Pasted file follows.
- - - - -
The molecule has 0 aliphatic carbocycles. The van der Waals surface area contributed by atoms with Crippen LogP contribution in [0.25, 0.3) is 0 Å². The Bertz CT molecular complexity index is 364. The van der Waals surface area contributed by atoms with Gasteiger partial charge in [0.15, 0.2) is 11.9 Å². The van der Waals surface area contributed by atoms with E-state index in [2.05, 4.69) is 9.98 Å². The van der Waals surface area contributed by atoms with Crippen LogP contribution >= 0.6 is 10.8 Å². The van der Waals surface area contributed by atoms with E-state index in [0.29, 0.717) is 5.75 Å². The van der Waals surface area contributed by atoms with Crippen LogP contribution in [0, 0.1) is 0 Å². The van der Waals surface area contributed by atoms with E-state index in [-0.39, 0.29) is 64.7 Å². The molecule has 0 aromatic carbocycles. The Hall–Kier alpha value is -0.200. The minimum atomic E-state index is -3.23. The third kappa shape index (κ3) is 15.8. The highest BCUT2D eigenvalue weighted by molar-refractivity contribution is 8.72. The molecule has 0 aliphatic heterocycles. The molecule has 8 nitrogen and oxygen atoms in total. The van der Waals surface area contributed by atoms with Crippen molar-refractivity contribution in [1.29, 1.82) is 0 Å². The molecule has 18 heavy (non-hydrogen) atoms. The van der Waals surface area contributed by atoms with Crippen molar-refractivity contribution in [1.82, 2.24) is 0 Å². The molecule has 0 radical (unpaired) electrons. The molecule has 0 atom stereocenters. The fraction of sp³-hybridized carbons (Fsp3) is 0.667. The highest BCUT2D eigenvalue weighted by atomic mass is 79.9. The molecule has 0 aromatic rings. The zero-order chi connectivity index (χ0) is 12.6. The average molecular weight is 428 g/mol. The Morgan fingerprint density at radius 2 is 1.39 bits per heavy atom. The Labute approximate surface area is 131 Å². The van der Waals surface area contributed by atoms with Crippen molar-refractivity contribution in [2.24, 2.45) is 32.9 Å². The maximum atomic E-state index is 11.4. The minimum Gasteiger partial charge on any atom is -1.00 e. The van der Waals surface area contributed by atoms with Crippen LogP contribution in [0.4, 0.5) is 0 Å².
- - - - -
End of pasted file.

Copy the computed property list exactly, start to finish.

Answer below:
The molecule has 0 aliphatic carbocycles. The van der Waals surface area contributed by atoms with Crippen LogP contribution in [0.25, 0.3) is 0 Å². The Bertz CT molecular complexity index is 364. The van der Waals surface area contributed by atoms with Gasteiger partial charge in [0.15, 0.2) is 11.9 Å². The van der Waals surface area contributed by atoms with E-state index in [2.05, 4.69) is 9.98 Å². The van der Waals surface area contributed by atoms with Crippen LogP contribution >= 0.6 is 10.8 Å². The van der Waals surface area contributed by atoms with E-state index in [0.29, 0.717) is 5.75 Å². The van der Waals surface area contributed by atoms with Crippen LogP contribution in [0, 0.1) is 0 Å². The van der Waals surface area contributed by atoms with E-state index in [-0.39, 0.29) is 64.7 Å². The molecule has 0 aromatic carbocycles. The Hall–Kier alpha value is -0.200. The minimum atomic E-state index is -3.23. The third kappa shape index (κ3) is 15.8. The highest BCUT2D eigenvalue weighted by molar-refractivity contribution is 8.72. The molecule has 0 aliphatic heterocycles. The molecule has 8 nitrogen and oxygen atoms in total. The van der Waals surface area contributed by atoms with Crippen molar-refractivity contribution in [1.29, 1.82) is 0 Å². The molecule has 18 heavy (non-hydrogen) atoms. The van der Waals surface area contributed by atoms with Crippen molar-refractivity contribution in [1.82, 2.24) is 0 Å². The molecule has 0 radical (unpaired) electrons. The molecule has 0 atom stereocenters. The fraction of sp³-hybridized carbons (Fsp3) is 0.667. The highest BCUT2D eigenvalue weighted by atomic mass is 79.9. The molecule has 0 aromatic rings. The zero-order chi connectivity index (χ0) is 12.6. The average molecular weight is 428 g/mol. The Morgan fingerprint density at radius 2 is 1.39 bits per heavy atom. The Labute approximate surface area is 131 Å². The van der Waals surface area contributed by atoms with Crippen molar-refractivity contribution in [2.24, 2.45) is 32.9 Å². The maximum atomic E-state index is 11.4. The minimum Gasteiger partial charge on any atom is -1.00 e. The van der Waals surface area contributed by atoms with Crippen LogP contribution in [0.4, 0.5) is 0 Å².